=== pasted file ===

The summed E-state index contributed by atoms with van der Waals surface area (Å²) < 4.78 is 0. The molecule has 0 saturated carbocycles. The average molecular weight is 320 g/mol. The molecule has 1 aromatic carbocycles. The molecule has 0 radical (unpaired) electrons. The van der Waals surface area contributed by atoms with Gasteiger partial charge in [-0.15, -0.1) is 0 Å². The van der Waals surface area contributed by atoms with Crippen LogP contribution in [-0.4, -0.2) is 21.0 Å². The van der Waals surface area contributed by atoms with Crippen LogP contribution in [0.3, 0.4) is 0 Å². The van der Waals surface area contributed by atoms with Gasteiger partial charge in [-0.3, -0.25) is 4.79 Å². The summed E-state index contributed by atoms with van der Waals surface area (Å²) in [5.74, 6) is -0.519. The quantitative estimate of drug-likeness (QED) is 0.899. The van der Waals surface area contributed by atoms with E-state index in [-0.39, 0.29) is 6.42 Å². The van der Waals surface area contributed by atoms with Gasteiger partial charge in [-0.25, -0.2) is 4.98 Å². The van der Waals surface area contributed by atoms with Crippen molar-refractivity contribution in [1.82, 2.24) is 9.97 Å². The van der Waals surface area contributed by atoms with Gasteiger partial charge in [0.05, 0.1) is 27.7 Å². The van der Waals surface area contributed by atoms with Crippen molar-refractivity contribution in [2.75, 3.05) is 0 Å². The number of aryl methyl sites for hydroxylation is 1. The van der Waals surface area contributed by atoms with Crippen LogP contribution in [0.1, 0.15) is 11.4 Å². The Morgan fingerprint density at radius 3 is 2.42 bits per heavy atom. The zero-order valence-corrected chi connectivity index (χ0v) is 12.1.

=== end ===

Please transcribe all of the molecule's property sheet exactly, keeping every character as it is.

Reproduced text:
The summed E-state index contributed by atoms with van der Waals surface area (Å²) < 4.78 is 0. The molecule has 0 saturated carbocycles. The average molecular weight is 320 g/mol. The molecule has 1 aromatic carbocycles. The molecule has 0 radical (unpaired) electrons. The van der Waals surface area contributed by atoms with Gasteiger partial charge in [-0.15, -0.1) is 0 Å². The van der Waals surface area contributed by atoms with Crippen LogP contribution in [-0.4, -0.2) is 21.0 Å². The van der Waals surface area contributed by atoms with Crippen LogP contribution in [0.3, 0.4) is 0 Å². The van der Waals surface area contributed by atoms with Gasteiger partial charge in [-0.3, -0.25) is 4.79 Å². The summed E-state index contributed by atoms with van der Waals surface area (Å²) in [5.74, 6) is -0.519. The quantitative estimate of drug-likeness (QED) is 0.899. The van der Waals surface area contributed by atoms with E-state index in [-0.39, 0.29) is 6.42 Å². The van der Waals surface area contributed by atoms with Gasteiger partial charge in [-0.25, -0.2) is 4.98 Å². The van der Waals surface area contributed by atoms with Crippen molar-refractivity contribution in [1.82, 2.24) is 9.97 Å². The van der Waals surface area contributed by atoms with Gasteiger partial charge in [0.05, 0.1) is 27.7 Å². The van der Waals surface area contributed by atoms with Crippen molar-refractivity contribution in [2.75, 3.05) is 0 Å². The number of aryl methyl sites for hydroxylation is 1. The van der Waals surface area contributed by atoms with Crippen LogP contribution in [0.1, 0.15) is 11.4 Å². The Morgan fingerprint density at radius 3 is 2.42 bits per heavy atom. The zero-order valence-corrected chi connectivity index (χ0v) is 12.1.